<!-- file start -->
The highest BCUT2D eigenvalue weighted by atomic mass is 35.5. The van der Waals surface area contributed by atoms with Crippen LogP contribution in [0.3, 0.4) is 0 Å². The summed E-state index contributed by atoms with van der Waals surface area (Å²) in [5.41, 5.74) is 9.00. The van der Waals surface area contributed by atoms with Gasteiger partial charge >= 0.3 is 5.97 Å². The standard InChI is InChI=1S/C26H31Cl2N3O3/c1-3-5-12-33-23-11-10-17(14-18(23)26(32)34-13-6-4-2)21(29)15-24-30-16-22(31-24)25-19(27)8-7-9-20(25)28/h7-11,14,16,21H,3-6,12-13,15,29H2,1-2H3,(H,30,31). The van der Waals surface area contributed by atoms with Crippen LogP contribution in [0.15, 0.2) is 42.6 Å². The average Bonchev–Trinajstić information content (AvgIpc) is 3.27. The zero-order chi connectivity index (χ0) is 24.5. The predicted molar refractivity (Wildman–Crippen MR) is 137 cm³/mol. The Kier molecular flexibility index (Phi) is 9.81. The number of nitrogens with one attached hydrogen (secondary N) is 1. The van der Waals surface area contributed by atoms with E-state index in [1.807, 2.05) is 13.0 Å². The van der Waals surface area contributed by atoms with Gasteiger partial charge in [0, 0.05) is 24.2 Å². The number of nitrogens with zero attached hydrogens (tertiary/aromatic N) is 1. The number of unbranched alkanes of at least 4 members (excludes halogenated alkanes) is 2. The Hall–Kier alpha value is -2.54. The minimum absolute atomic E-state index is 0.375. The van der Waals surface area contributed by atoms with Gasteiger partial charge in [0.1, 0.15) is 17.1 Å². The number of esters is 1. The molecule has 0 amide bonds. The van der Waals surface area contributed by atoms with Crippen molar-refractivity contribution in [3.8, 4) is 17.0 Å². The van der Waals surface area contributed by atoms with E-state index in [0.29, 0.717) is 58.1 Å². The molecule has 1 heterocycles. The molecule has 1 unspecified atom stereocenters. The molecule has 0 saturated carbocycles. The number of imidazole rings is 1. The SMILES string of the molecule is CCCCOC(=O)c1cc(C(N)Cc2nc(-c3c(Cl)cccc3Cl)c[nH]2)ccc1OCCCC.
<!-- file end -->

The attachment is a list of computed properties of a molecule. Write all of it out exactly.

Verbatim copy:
The highest BCUT2D eigenvalue weighted by atomic mass is 35.5. The van der Waals surface area contributed by atoms with Crippen LogP contribution in [0.3, 0.4) is 0 Å². The summed E-state index contributed by atoms with van der Waals surface area (Å²) in [5.41, 5.74) is 9.00. The van der Waals surface area contributed by atoms with Gasteiger partial charge >= 0.3 is 5.97 Å². The standard InChI is InChI=1S/C26H31Cl2N3O3/c1-3-5-12-33-23-11-10-17(14-18(23)26(32)34-13-6-4-2)21(29)15-24-30-16-22(31-24)25-19(27)8-7-9-20(25)28/h7-11,14,16,21H,3-6,12-13,15,29H2,1-2H3,(H,30,31). The van der Waals surface area contributed by atoms with Crippen LogP contribution in [0.15, 0.2) is 42.6 Å². The average Bonchev–Trinajstić information content (AvgIpc) is 3.27. The zero-order chi connectivity index (χ0) is 24.5. The predicted molar refractivity (Wildman–Crippen MR) is 137 cm³/mol. The Kier molecular flexibility index (Phi) is 9.81. The number of nitrogens with one attached hydrogen (secondary N) is 1. The van der Waals surface area contributed by atoms with E-state index in [1.807, 2.05) is 13.0 Å². The van der Waals surface area contributed by atoms with Gasteiger partial charge in [0, 0.05) is 24.2 Å². The number of nitrogens with zero attached hydrogens (tertiary/aromatic N) is 1. The number of unbranched alkanes of at least 4 members (excludes halogenated alkanes) is 2. The Hall–Kier alpha value is -2.54. The minimum absolute atomic E-state index is 0.375. The van der Waals surface area contributed by atoms with Gasteiger partial charge in [0.1, 0.15) is 17.1 Å². The number of esters is 1. The molecule has 0 amide bonds. The van der Waals surface area contributed by atoms with Crippen molar-refractivity contribution in [3.8, 4) is 17.0 Å². The van der Waals surface area contributed by atoms with E-state index in [0.29, 0.717) is 58.1 Å². The molecule has 1 heterocycles. The molecule has 1 unspecified atom stereocenters. The molecule has 0 saturated carbocycles. The number of imidazole rings is 1. The SMILES string of the molecule is CCCCOC(=O)c1cc(C(N)Cc2nc(-c3c(Cl)cccc3Cl)c[nH]2)ccc1OCCCC.